Dr Matthias Hammer Is Founder and Field Operations Director of Biosphere Expeditions, a Non-Profit Organisation That Offers Hands-On Wildlife-Conservation Expeditions. Sian Wherrett Talks to Him about the Company's Origins, Philosophy and Future
How did Biosphere Expeditions begin? Why did you decide to found it? It started in 1999. While I was working on my PhD at Cambridge, I realised that there are lots of scientists out there with interesting projects, but without funds or people to...
Egypt's Ancient Wonders: From Alexandria to Abu Simbel, Cairo to the Colossi of Memnon, the Great Pyramid to the Temples of Philae-Ever since the Camera Was Invented, People Have Taken Photographs of the Splendours of Egypt: Charlie Furniss Presents Some of the Earliest Examples from the Archives of the Royal Geographical Society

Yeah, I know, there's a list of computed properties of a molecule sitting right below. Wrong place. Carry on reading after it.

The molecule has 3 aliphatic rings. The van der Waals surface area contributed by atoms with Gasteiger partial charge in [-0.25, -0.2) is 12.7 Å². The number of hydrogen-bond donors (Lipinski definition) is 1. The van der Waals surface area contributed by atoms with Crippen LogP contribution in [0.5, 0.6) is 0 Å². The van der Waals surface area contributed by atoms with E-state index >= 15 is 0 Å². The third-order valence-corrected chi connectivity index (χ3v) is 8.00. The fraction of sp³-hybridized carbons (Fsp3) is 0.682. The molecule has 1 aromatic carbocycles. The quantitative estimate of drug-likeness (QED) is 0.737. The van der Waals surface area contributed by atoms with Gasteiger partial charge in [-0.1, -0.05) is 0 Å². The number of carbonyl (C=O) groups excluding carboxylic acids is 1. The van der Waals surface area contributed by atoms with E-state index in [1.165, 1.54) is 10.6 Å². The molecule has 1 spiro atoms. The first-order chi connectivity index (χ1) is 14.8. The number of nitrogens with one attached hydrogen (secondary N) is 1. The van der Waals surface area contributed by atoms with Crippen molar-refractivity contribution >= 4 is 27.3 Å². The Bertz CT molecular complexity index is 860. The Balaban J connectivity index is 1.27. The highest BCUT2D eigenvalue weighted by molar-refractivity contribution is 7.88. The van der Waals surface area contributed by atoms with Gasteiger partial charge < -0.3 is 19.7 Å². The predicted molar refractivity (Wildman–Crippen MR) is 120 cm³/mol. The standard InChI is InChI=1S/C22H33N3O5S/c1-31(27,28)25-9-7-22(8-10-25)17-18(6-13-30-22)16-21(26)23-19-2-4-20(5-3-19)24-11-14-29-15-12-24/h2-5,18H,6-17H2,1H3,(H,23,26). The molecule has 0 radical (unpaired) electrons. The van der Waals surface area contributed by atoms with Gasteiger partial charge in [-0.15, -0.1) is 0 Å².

As Anthony Sattin explains in the previous article, visiting Egypt today isn't a simple business. Tourism is a multi-million-dollar industry and everyone wants a piece of the action. It's hard to soak up the majesty of the monuments and appreciate...
Egypt through the Looking Glass: Visiting the Sites of Ancient Egypt Can Leave the Unprepared Traveller in a State of Tomb Fatigue. Anthony Sattin Braves the Hustle and Hassle of the Modern Tourism Conveyor-Belt and Finds That It's Still Possible to Travel Up the Nile and Have a Meaningful Experience
All that remained was for them to visit the tax-free shop, and they eyed its rows of alcohols with the dazed look of escapees from the desert. Jeff and Sally had just spent a week in Egypt. It was a trip they had dreamt of making all their lives, and...
Ernest Giles (1835-97) Explorer Ernest Giles 'Discovered' More Land in Australia Than Anyone Else, Covering a Distance of More Than 8,000 Kilometres
What was his background? Born in Bristol in 1835, Ernest Giles was educated at Christ's Hospital in London. His parents migrated to Australia in 1850 and the following year Giles joined them in Adelaide. Spending his first few years working on cattle...